Use the partition tool in Mac disk utility.  Be sure to set these new partitions as FAT 32- we will be using ext4 and other more linux-y filesystems upon installation, so these need to be as generic as possible.

Get a copy of Pop_OS from System76.

Use Etcher (recommended) or any other image burning tool to create a boot key for Pop.  

The USB key only has one small job, in which Pop_os will be burned into a better location in your boot partition made in the previous step.  If you are coming from a hackintosh experience, fear not: everything will stay in the Macbook Pro, not extra USB safety dongles or Kexts, or Plist mods…!


Restart your computer and hold down the alt-option Key.  THIS IS HOW TO SWITCH from Pop_os, OSX, Bootcamp, and anything else you have in there.  You should see an “efi” option next to the default OSX. (note- at least in my case, the built-in bootloader defaults to the last used OS at each restart.)

Once you are in the Pop_OS installer, click through and select the appropriate partitions when prompted.  After this installation, you may remove the USB key and continue to select
“efi” in the bootloader.


You are now in Pop_OS!  Using the alt/option key will become second nature… but some Pop key mappings may not.  Continue for a list of Macbook Pro - specific tweaks and notes.

First moves:

Go to the Pop Shop and get the “Tweaks” tool.  I made one or two small keymap changes, but this is likely personal preference.  

Default, important Key Mappings:

Command will act as a “control center-ish” thing.  It will not copy or paste anything for you.

Control does what Command did on OSX.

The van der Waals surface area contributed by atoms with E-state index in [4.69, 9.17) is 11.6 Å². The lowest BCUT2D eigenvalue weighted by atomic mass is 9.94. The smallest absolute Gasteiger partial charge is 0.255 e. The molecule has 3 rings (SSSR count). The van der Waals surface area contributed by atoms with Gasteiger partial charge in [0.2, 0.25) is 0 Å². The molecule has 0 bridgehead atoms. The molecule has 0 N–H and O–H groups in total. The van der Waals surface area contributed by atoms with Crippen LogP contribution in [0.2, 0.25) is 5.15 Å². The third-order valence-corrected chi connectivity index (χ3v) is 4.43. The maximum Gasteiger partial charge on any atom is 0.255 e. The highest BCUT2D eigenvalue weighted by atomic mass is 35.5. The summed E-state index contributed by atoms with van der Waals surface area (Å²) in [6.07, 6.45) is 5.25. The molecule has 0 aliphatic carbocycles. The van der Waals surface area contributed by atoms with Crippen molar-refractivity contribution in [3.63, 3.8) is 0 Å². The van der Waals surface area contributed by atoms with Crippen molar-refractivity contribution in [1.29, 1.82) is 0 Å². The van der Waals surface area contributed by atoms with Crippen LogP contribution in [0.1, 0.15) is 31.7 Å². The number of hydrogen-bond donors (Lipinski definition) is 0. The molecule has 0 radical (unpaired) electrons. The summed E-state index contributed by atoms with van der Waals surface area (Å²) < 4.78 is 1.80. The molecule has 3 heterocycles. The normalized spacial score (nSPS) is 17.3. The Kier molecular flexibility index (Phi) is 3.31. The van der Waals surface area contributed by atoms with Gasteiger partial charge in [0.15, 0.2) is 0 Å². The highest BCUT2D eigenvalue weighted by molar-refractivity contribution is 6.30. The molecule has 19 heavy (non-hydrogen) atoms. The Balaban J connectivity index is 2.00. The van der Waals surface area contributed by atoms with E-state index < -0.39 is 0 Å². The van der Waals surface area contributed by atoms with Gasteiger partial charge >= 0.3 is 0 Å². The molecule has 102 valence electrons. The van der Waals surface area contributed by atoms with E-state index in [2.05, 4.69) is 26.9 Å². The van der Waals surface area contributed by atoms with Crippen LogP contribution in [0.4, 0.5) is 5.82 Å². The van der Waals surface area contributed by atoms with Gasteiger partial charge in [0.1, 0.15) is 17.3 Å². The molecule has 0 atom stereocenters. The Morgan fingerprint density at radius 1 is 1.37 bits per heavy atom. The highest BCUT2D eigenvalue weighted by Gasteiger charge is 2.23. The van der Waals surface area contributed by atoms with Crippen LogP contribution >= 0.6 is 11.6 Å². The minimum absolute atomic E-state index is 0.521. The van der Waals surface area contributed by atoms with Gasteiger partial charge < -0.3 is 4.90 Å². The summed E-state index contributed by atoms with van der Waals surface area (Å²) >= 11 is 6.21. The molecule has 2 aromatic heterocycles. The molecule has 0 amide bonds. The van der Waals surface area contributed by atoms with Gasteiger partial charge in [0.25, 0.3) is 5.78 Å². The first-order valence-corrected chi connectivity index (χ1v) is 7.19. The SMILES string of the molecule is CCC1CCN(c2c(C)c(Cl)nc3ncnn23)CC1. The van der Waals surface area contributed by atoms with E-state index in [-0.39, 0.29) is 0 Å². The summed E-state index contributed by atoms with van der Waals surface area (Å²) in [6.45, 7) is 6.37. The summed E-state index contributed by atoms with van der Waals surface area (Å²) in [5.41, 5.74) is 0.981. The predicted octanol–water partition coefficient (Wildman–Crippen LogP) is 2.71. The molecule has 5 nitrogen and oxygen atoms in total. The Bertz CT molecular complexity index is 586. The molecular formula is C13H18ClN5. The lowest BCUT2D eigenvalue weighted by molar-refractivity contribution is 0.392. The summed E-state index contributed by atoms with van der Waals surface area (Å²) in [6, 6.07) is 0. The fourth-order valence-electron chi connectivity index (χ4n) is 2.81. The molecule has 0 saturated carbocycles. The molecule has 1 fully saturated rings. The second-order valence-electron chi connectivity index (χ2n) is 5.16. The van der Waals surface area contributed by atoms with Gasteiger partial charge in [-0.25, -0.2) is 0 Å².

Terminal uses Control+Shift for copy and paste, but only in Terminal:  if you pull a Control+Shift+C in Chrome, you will get the Dev tool GUI...  The Shift key thing is needed unless you are inclined to root around and change it.

Custom Boot Scripts and Services:

In an effort to make things simple, I made a shell script to house the processes I want running when I turn on the computer- this is to streamline the “.service” making process.  While it may only take marginally more time to make a new service, this way I can keep track of what is doing what from a file in my documents folder.

In terminal, go to where your services live if you want to look:

cd /etc/systemd/system

Or, cut to the chase:

sudo nano /etc/systemd/system/

Paste the following into this new file:

_____________Begin _After_This_Line____________________


Description=Start at Open plz




_____________End _Above_This_Line____________________

Exit nano (saving as you go) and cd back to “/”.


sudo nano /Documents/

Paste the following (and any scripts you may want, see the one I have commented out for odrive CLI) into this new file:

_____________Begin _After_This_Line____________________


# Uncomment the following if you want 24/7 odrive in your system

# otherwise do whatever you want

#nohup "$HOME/.odrive-agent/bin/odriveagent" > /dev/null 2>&1 &

# end

_____________End _Above_This_Line____________________

After exiting the shell script, start it all up with the following: